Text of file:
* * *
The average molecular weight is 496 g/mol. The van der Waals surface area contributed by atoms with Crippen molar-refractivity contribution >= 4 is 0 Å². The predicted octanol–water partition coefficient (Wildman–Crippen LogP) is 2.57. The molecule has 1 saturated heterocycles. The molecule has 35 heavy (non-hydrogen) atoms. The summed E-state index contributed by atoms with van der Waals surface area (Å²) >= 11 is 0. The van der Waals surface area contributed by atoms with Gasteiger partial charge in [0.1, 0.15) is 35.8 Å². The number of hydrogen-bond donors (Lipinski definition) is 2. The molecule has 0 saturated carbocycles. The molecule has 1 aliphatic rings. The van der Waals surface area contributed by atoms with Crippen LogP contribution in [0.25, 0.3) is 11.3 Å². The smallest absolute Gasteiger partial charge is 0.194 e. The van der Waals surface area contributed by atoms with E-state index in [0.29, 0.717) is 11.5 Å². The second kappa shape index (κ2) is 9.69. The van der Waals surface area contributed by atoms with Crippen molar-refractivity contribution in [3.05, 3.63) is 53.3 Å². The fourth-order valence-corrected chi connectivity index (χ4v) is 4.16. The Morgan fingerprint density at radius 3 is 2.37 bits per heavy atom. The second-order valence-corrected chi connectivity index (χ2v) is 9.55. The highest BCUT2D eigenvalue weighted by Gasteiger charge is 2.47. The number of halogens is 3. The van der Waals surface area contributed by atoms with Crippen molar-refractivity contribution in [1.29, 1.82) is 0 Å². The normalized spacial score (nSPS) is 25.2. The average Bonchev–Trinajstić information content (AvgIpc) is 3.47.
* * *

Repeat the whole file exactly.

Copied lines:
The average molecular weight is 496 g/mol. The van der Waals surface area contributed by atoms with Crippen molar-refractivity contribution >= 4 is 0 Å². The predicted octanol–water partition coefficient (Wildman–Crippen LogP) is 2.57. The molecule has 1 saturated heterocycles. The molecule has 35 heavy (non-hydrogen) atoms. The summed E-state index contributed by atoms with van der Waals surface area (Å²) >= 11 is 0. The van der Waals surface area contributed by atoms with Gasteiger partial charge in [0.1, 0.15) is 35.8 Å². The number of hydrogen-bond donors (Lipinski definition) is 2. The molecule has 0 saturated carbocycles. The molecule has 1 aliphatic rings. The van der Waals surface area contributed by atoms with Crippen LogP contribution in [0.25, 0.3) is 11.3 Å². The smallest absolute Gasteiger partial charge is 0.194 e. The van der Waals surface area contributed by atoms with E-state index in [0.29, 0.717) is 11.5 Å². The second kappa shape index (κ2) is 9.69. The van der Waals surface area contributed by atoms with Crippen molar-refractivity contribution in [3.05, 3.63) is 53.3 Å². The fourth-order valence-corrected chi connectivity index (χ4v) is 4.16. The Morgan fingerprint density at radius 3 is 2.37 bits per heavy atom. The second-order valence-corrected chi connectivity index (χ2v) is 9.55. The highest BCUT2D eigenvalue weighted by Gasteiger charge is 2.47. The number of halogens is 3. The van der Waals surface area contributed by atoms with Crippen molar-refractivity contribution in [1.29, 1.82) is 0 Å². The normalized spacial score (nSPS) is 25.2. The average Bonchev–Trinajstić information content (AvgIpc) is 3.47.